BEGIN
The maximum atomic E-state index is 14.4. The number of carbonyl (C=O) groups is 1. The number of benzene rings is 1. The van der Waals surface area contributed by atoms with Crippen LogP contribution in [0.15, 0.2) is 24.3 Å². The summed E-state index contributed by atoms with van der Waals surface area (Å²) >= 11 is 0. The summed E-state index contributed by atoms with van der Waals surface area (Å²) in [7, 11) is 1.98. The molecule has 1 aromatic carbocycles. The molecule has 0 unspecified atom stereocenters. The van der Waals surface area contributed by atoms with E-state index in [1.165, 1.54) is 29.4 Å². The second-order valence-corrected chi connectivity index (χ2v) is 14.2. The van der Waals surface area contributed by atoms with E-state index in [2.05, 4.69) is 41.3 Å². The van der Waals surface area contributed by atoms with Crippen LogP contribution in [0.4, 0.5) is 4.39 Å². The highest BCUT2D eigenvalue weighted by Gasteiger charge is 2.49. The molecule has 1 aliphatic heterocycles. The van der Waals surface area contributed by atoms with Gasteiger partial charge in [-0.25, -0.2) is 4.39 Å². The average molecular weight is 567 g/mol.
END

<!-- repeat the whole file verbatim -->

The maximum atomic E-state index is 14.4. The number of carbonyl (C=O) groups is 1. The number of benzene rings is 1. The van der Waals surface area contributed by atoms with Crippen LogP contribution in [0.15, 0.2) is 24.3 Å². The summed E-state index contributed by atoms with van der Waals surface area (Å²) >= 11 is 0. The summed E-state index contributed by atoms with van der Waals surface area (Å²) in [7, 11) is 1.98. The molecule has 1 aromatic carbocycles. The molecule has 0 unspecified atom stereocenters. The van der Waals surface area contributed by atoms with E-state index in [1.165, 1.54) is 29.4 Å². The second-order valence-corrected chi connectivity index (χ2v) is 14.2. The van der Waals surface area contributed by atoms with E-state index in [2.05, 4.69) is 41.3 Å². The van der Waals surface area contributed by atoms with Crippen LogP contribution in [0.4, 0.5) is 4.39 Å². The highest BCUT2D eigenvalue weighted by Gasteiger charge is 2.49. The molecule has 1 aliphatic heterocycles. The van der Waals surface area contributed by atoms with Gasteiger partial charge in [-0.25, -0.2) is 4.39 Å². The average molecular weight is 567 g/mol.